Outside of the uniform and dirty environment, you’d be forgiven for not seeing much of a parallel between playing rugby and the mining industry, but for former Australian Wallabies captain Nathan Sharpe the two are united by the critical function team building and leadership plays.
Nathan Sharpe is a decorated former professional Rugby Union player who represented Australia in over 100 test matches, including 20 as captain. Following his retirement from rugby in 2012, Nathan founded his own labour hire company which has since been absorbed by international recruitment agency Brunel. In addition to his role as Executive General Manager, Nathan remains active in the rugby community, regularly participating in Classic Wallabies activities, serving as an on-air commentator for Channel 10 and continuing to provide guidance to Rugby Australia and the current Wallabies.
Rugby, Mining and Leadership
I have been lucky to experience most of my life in a team. I love it. Being surrounded by a group of like-minded people with a collective goal, prepared to sacrifice their own needs for the good of their mates is as good as it gets for me.
There’s room to debate whether it’s the result of spending my formative years immersed in the sporting world or simply too many knocks to the head, but from my perspective, teams and organisations are one in the same. And while it may sound generalistic, I’ve found that outlook to be absolutely fundamental to getting the best out of the people and organisations I’ve worked with over the past decade.
I have spent time pushing the boundaries, both mentally and physically, in high performing teams, which backed each other to the hilt and tasted success built upon hard work and shared conviction. However, I have also found myself stuck within painfully average, entitled teams that moped along, irrespective of how much support or direction they were given. Most of the time it’s easier for me to draw on my experiences from the quality teams – but the truth is that I learnt just as much from the poor ones.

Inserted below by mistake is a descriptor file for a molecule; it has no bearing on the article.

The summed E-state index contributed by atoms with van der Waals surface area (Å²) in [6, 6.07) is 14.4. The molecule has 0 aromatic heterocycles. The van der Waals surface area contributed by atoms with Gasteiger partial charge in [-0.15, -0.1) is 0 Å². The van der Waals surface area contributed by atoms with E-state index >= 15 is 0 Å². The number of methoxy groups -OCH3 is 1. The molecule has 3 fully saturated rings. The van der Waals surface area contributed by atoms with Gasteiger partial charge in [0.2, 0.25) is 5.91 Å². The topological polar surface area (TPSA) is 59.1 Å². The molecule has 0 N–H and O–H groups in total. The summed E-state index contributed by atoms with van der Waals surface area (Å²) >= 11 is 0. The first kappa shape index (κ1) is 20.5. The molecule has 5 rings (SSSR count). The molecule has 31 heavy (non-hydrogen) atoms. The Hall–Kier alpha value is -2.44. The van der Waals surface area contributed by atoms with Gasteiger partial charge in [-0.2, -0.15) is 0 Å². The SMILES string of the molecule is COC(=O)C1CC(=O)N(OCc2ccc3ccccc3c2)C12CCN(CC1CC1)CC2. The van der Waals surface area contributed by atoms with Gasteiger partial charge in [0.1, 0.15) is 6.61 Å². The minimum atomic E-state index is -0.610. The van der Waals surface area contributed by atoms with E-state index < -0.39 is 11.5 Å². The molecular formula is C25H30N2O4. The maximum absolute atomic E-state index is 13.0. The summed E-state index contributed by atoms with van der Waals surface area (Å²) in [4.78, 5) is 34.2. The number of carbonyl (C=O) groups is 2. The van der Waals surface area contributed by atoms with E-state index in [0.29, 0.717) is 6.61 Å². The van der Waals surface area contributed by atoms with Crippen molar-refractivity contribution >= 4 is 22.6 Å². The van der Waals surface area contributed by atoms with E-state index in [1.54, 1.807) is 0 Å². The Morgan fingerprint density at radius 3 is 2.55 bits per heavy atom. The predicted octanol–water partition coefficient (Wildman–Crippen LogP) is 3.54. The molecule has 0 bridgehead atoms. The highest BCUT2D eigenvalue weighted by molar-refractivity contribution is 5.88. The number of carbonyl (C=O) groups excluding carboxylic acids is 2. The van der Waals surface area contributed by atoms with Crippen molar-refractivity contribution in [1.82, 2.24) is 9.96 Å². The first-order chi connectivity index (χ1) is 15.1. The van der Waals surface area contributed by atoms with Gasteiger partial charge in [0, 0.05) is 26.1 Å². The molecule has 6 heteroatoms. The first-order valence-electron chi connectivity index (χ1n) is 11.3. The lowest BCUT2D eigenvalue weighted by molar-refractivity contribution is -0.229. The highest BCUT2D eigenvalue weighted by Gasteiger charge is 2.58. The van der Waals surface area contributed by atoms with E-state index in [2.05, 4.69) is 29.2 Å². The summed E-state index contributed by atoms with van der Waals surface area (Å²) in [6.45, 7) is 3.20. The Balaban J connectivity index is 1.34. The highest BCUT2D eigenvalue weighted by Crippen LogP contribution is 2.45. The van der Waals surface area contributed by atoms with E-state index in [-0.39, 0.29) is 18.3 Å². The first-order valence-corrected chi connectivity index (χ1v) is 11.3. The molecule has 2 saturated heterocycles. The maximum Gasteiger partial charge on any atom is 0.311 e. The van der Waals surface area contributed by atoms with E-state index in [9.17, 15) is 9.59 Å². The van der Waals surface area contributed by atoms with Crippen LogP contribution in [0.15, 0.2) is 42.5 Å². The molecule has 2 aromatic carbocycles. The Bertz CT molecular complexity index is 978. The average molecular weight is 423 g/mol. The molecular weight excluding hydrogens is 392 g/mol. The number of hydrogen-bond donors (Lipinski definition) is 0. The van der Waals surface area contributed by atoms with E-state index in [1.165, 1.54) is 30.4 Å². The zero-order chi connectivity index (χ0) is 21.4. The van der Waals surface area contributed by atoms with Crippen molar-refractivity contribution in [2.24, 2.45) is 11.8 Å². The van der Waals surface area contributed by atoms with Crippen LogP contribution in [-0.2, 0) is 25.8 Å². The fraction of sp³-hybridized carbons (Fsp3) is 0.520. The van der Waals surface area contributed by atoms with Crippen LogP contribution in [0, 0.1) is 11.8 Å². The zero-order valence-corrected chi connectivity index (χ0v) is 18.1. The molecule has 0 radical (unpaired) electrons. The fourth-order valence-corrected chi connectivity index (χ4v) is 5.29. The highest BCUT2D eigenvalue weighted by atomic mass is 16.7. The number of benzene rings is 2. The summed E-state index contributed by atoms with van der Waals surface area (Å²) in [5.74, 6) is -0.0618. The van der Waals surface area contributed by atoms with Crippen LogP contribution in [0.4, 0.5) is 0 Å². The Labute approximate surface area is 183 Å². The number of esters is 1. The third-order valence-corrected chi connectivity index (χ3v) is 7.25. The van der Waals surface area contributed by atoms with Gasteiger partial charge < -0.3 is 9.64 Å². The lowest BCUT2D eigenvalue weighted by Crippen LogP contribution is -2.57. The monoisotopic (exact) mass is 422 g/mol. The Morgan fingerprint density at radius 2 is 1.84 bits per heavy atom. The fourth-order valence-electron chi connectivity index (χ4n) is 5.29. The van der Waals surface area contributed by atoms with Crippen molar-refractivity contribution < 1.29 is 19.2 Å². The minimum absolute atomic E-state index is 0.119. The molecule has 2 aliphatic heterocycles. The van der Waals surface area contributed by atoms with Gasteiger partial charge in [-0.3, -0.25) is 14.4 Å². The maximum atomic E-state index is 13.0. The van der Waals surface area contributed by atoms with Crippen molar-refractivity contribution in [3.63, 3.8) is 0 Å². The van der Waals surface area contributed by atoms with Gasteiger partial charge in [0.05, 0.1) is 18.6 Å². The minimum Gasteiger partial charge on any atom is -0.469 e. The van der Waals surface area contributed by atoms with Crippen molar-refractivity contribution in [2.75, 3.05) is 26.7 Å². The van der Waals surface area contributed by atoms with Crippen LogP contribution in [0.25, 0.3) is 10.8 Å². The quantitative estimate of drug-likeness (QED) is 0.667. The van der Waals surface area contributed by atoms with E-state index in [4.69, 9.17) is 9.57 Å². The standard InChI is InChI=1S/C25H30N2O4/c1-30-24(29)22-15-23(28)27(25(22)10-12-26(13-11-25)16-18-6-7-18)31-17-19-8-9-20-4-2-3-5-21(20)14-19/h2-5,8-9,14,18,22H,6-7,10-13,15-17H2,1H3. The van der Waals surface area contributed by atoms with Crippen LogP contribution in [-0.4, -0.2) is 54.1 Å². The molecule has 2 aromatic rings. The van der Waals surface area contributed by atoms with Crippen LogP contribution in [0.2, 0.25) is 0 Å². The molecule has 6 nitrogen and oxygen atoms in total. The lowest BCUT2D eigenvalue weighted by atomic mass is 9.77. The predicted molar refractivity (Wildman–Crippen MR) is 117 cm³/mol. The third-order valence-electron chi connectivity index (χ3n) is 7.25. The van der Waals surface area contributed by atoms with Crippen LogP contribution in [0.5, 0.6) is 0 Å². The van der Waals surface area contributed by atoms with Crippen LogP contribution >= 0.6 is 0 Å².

When I called time on my rugby career, relationships and circumstance lead me to mining and construction. More by mistake than design, I soon realised that all I had learned about leading high performance sporting teams was surprisingly relevant in my new industry. After all, outside of the military, there are few other scenarios where your physical wellbeing is as dependent on your colleagues, as it is within mining or professional sports.
If whether you’ll make it home at the end of the shift or not is in the hands of the people you work with, they need to be more than just a co-worker. That’s a mate. A teammate you depend on every time you run out onto the field. A teammate you depend on every time you strap on the steel cap boots.
Looking back on my rugby career with the benefit of hindsight, it’s intriguing to think on some of the mistakes I had made in leading people, in getting the best out of them, and allowing them the satisfaction of being a part of something they were passionate and proud of.
Understanding and Leveraging Motivation
There are a handful of key factors which leaders can leverage to help realise their team’s full potential. Foremost amongst these, is ensuring that your team members understand not just what is happening within the organisation, but the rationale behind it. Why has the company made a decision to do this? Why has that process been altered? Why would that make such an impact on the final result? Knowing the answer to ‘why’ allows your people to buy-in and grants them the agency to support the idea, rather than helplessly react to circumstances which are beyond their control or comprehension. It also enables them to contribute more freely in their own way.